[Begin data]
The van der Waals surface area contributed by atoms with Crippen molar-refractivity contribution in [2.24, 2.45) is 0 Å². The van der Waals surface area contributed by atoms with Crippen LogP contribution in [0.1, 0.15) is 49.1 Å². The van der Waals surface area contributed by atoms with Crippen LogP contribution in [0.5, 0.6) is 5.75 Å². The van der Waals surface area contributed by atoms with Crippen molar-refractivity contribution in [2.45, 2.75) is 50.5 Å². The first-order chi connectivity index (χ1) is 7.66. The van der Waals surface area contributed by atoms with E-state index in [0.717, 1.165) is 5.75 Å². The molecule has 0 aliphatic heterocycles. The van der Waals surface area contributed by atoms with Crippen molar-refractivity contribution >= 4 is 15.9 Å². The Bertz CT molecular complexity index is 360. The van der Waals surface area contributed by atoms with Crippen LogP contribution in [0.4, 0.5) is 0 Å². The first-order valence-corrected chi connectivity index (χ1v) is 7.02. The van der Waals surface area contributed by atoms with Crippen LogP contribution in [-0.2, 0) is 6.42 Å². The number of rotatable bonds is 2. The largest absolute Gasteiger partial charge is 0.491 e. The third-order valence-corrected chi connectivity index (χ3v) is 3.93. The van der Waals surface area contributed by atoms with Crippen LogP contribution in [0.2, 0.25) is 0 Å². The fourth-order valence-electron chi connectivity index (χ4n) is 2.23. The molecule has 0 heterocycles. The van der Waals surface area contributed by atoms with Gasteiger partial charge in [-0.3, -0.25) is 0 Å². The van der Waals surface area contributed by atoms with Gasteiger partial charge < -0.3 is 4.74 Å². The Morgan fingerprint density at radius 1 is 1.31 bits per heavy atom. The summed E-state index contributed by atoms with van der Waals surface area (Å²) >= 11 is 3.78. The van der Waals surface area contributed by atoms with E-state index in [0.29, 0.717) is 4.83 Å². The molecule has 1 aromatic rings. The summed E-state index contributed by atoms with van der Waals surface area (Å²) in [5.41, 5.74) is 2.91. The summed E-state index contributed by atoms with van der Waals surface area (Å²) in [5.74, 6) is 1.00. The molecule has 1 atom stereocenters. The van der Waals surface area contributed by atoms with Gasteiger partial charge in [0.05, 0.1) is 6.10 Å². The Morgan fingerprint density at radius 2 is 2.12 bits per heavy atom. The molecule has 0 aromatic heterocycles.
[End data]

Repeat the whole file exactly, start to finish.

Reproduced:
The van der Waals surface area contributed by atoms with Crippen molar-refractivity contribution in [2.24, 2.45) is 0 Å². The van der Waals surface area contributed by atoms with Crippen LogP contribution in [0.1, 0.15) is 49.1 Å². The van der Waals surface area contributed by atoms with Crippen LogP contribution in [0.5, 0.6) is 5.75 Å². The van der Waals surface area contributed by atoms with Crippen molar-refractivity contribution in [2.45, 2.75) is 50.5 Å². The first-order chi connectivity index (χ1) is 7.66. The van der Waals surface area contributed by atoms with E-state index in [0.717, 1.165) is 5.75 Å². The molecule has 0 aliphatic heterocycles. The van der Waals surface area contributed by atoms with Crippen molar-refractivity contribution >= 4 is 15.9 Å². The Bertz CT molecular complexity index is 360. The van der Waals surface area contributed by atoms with Crippen LogP contribution in [0.4, 0.5) is 0 Å². The first-order valence-corrected chi connectivity index (χ1v) is 7.02. The van der Waals surface area contributed by atoms with Crippen LogP contribution in [-0.2, 0) is 6.42 Å². The number of rotatable bonds is 2. The largest absolute Gasteiger partial charge is 0.491 e. The third-order valence-corrected chi connectivity index (χ3v) is 3.93. The van der Waals surface area contributed by atoms with Crippen LogP contribution in [0.2, 0.25) is 0 Å². The fourth-order valence-electron chi connectivity index (χ4n) is 2.23. The molecule has 0 heterocycles. The van der Waals surface area contributed by atoms with Gasteiger partial charge in [-0.3, -0.25) is 0 Å². The van der Waals surface area contributed by atoms with Gasteiger partial charge < -0.3 is 4.74 Å². The Morgan fingerprint density at radius 1 is 1.31 bits per heavy atom. The summed E-state index contributed by atoms with van der Waals surface area (Å²) >= 11 is 3.78. The van der Waals surface area contributed by atoms with E-state index in [0.29, 0.717) is 4.83 Å². The molecule has 1 aromatic rings. The summed E-state index contributed by atoms with van der Waals surface area (Å²) in [5.41, 5.74) is 2.91. The summed E-state index contributed by atoms with van der Waals surface area (Å²) in [5.74, 6) is 1.00. The molecule has 1 atom stereocenters. The van der Waals surface area contributed by atoms with Gasteiger partial charge in [0.05, 0.1) is 6.10 Å². The Morgan fingerprint density at radius 2 is 2.12 bits per heavy atom. The molecule has 0 aromatic heterocycles.